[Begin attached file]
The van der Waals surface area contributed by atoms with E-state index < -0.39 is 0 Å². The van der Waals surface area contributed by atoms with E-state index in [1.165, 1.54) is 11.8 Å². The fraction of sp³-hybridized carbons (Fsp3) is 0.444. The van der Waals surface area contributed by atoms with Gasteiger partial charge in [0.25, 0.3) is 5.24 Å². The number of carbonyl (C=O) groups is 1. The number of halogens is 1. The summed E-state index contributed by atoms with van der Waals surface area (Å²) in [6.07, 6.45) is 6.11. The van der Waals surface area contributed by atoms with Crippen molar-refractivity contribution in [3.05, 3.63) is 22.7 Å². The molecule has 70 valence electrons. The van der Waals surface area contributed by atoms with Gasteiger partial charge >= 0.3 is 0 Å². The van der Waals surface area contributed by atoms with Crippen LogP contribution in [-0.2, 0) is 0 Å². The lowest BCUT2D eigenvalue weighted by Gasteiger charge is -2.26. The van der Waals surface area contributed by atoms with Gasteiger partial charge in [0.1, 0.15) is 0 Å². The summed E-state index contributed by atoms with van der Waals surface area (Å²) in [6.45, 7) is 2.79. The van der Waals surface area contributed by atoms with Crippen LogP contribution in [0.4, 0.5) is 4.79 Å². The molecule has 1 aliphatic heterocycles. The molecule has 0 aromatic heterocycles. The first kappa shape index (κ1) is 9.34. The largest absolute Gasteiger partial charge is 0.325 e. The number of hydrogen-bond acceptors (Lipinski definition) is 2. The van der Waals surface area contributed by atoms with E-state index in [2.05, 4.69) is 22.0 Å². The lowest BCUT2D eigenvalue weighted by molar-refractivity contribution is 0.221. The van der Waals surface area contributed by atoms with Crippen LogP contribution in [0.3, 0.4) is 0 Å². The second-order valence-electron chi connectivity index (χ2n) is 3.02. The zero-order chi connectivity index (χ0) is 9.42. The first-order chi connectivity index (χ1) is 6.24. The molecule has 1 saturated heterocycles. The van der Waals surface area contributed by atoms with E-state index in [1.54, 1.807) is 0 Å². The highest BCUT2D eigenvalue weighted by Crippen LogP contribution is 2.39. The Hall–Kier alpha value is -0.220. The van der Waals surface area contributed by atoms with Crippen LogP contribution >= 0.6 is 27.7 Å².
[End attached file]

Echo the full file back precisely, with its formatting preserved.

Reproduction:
The van der Waals surface area contributed by atoms with E-state index < -0.39 is 0 Å². The van der Waals surface area contributed by atoms with E-state index in [1.165, 1.54) is 11.8 Å². The fraction of sp³-hybridized carbons (Fsp3) is 0.444. The van der Waals surface area contributed by atoms with Gasteiger partial charge in [0.25, 0.3) is 5.24 Å². The number of carbonyl (C=O) groups is 1. The number of halogens is 1. The summed E-state index contributed by atoms with van der Waals surface area (Å²) in [6.07, 6.45) is 6.11. The van der Waals surface area contributed by atoms with Crippen molar-refractivity contribution in [3.05, 3.63) is 22.7 Å². The molecule has 70 valence electrons. The van der Waals surface area contributed by atoms with Gasteiger partial charge >= 0.3 is 0 Å². The van der Waals surface area contributed by atoms with Crippen LogP contribution in [-0.2, 0) is 0 Å². The lowest BCUT2D eigenvalue weighted by Gasteiger charge is -2.26. The van der Waals surface area contributed by atoms with Gasteiger partial charge in [0.1, 0.15) is 0 Å². The summed E-state index contributed by atoms with van der Waals surface area (Å²) in [6.45, 7) is 2.79. The van der Waals surface area contributed by atoms with Crippen LogP contribution in [0.4, 0.5) is 4.79 Å². The molecule has 1 aliphatic heterocycles. The molecule has 0 aromatic heterocycles. The first kappa shape index (κ1) is 9.34. The largest absolute Gasteiger partial charge is 0.325 e. The number of hydrogen-bond acceptors (Lipinski definition) is 2. The van der Waals surface area contributed by atoms with E-state index in [2.05, 4.69) is 22.0 Å². The lowest BCUT2D eigenvalue weighted by molar-refractivity contribution is 0.221. The van der Waals surface area contributed by atoms with Crippen LogP contribution in [0.3, 0.4) is 0 Å². The second-order valence-electron chi connectivity index (χ2n) is 3.02. The zero-order chi connectivity index (χ0) is 9.42. The first-order chi connectivity index (χ1) is 6.24. The molecule has 1 saturated heterocycles. The van der Waals surface area contributed by atoms with E-state index in [1.54, 1.807) is 0 Å². The highest BCUT2D eigenvalue weighted by Crippen LogP contribution is 2.39. The Hall–Kier alpha value is -0.220. The van der Waals surface area contributed by atoms with Crippen LogP contribution >= 0.6 is 27.7 Å².